Immigration And The Global Recession: Debate Heating Up In Australia And The UK

By Diego Graglia, FI2W web editor

Migrants in the French town of Calais, hoping to seek asylum in the UK - Photo: The Times

Migrants in the French town of Calais, hoping to seek asylum in the UK. (Photo: The Times)

With an historic recession casting its shadow on economic prospects around the world, the U.S. is not the only country where the immigration debate has become heated these days.

Australia –a traditionally immigrant-friendly country– announced this week it will reduce its intake of immigrant workers for the first time in a decade.

The argument that pits immigrants against rising unemployment is also winning support in the U.K., where an opposition spokesman called for following the Australian example in setting limits to immigration as a response to the crisis.

“We don’t want people coming in who are going to compete with Australians for limited jobs,” Australian Immigration Minister Chris Evans said Monday, when he announced a 14% cut in the number of immigrants to be allowed in this fiscal year, according to Reuters.

Australia is a nation of immigrants and has been enjoying a boom in new arrivals for the past decade to help meet labour shortages as a China-fuelled mining boom drove unemployment rates to 30-year lows.

But six of Australia’s major trading partners are now in recession and economic growth has stalled. The country moved a step closer to recession this month with the first contraction in eight years and the economy shrinking by 0.5 per cent.

[ Reuters ]

The government expects the joblessness rate to go from 4.8% last month to 7% by mid-2010.

The decision “won support from unions and parts of industry but was criticised for jeopardising (sic) growth and coming too late to save local jobs,” The Sydney Morning Herald reported the next day. The cuts only affected skilled migrants, while family reunification and humanitarian immigration flows were left untouched.

In the U.K., the debate seemed to take a more familiar hue to those accustomed to the U.S. immigration wars. Conservative Party MP Damian Green said Wednesday that immigration should be limited because one in seven pupils in British primary schools does not speak English as a first language, The Morning Herald reported.

“These shocking figures illustrate how difficult life is for many teachers because of the government’s long-term failure to control immigration,” Green told the Daily Mail.

They show why we badly need an annual limit on immigration. Australia has a limit which it has just reduced because of the recession – Britain should be able to do the same thing.

The number of pupils with English as a second language makes life difficult for teachers, parents and pupils … this is also a huge pressure on local authorities trying to cope with uncontrolled immigration.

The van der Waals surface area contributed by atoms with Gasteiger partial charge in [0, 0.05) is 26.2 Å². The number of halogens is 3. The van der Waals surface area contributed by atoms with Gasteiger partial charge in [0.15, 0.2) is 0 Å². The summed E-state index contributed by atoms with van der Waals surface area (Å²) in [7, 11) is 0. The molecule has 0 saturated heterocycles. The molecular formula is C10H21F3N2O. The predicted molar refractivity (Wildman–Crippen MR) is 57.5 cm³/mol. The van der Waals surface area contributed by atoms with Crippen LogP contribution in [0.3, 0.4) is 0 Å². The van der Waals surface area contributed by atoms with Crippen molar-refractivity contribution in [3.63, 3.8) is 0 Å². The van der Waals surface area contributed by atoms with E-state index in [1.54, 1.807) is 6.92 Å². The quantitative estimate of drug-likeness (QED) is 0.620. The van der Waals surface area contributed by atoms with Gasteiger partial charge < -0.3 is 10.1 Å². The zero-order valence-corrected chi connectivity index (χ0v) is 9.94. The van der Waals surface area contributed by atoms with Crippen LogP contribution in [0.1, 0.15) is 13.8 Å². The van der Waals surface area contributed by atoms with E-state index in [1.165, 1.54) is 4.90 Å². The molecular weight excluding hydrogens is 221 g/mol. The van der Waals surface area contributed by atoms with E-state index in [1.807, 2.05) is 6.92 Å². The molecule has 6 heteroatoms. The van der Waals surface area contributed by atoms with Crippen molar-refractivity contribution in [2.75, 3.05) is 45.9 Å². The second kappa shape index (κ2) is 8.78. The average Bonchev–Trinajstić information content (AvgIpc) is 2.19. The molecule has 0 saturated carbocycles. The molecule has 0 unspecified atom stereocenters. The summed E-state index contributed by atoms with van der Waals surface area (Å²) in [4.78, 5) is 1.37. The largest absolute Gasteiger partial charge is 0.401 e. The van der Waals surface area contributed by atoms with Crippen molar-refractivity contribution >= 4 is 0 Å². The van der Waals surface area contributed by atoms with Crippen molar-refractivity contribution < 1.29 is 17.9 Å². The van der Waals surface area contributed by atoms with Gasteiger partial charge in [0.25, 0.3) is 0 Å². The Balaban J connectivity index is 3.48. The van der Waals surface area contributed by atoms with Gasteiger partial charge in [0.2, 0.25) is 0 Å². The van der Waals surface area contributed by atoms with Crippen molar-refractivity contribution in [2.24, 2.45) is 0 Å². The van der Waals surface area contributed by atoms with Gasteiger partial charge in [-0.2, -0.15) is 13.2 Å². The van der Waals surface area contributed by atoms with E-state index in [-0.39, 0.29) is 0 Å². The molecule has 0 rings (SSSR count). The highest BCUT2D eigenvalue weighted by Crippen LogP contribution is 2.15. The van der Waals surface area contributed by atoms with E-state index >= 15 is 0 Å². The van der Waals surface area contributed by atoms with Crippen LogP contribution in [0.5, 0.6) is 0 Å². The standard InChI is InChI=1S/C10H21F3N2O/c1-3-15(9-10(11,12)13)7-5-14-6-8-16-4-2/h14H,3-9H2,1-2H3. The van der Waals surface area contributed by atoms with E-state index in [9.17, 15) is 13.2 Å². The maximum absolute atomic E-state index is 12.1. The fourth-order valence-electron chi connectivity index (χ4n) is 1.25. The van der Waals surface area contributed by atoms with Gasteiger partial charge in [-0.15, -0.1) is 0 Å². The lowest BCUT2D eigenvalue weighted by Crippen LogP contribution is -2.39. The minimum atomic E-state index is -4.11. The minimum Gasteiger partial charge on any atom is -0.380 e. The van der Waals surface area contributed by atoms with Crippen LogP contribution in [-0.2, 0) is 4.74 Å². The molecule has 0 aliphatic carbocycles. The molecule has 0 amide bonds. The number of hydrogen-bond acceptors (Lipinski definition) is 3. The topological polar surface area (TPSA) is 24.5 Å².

Green’s comments came after new statistics showed unemployment in the U.K. had risen above two million people for the first time since 1997.

Competition for jobs is expected to intensify –there’s already an average of ten applicants for every vacancy in some areas– and British-born workers are starting to look for low-status jobs they formerly shunned, according to The Telegraph.

Yet anti-immigrant tension may arise since, according to a report released this week, “eastern European workers are preferred because they are often better workers, more punctual and more reliable.”

The British are also taking border protection measures against illegal immigration. On Wednesday, the British and French governments announced they will build a detention center in the French town of Calais, by the English Channel, to hold migrants who gather there to try to enter Britain in order to seek asylum. Many of them are from Afghanistan and Iraq, The Times said.

The British government is also about to launch a “migrant tax,” charging £50 to foreign workers and students from outside the European Union –“from Australian bar staff to Rhodes scholars and Premiership footballers,” The Telegraph said– when they arrive in Britain.

The funds collected this way will be earmarked for local governments to help them “cope with the impact of mass immigration on (public) services,” the newspaper said.

Anti-immigration sentiment seems to be building across the richest nations on Earth. According to a Financial Times/Harris poll published Monday, “most people in major European countries and the United States believe unemployed immigrants should be asked to leave,” the International Herald Tribune reported.

…more than three-quarters of Italians and Britons and a majority in France, Germany, Spain and the United States would support their governments asking immigrants to leave.

The results of the poll suggest rising unemployment could push the issue of immigration up the political agenda in Europe and may boost support for far-right parties.

AboutDiego Graglia
Diego Graglia is a bilingual multimedia journalist who has worked at major media outlets in the U.S. and Latin America. He is currently the editor-in-chief at Expansion, Meixco’s leading business magazine.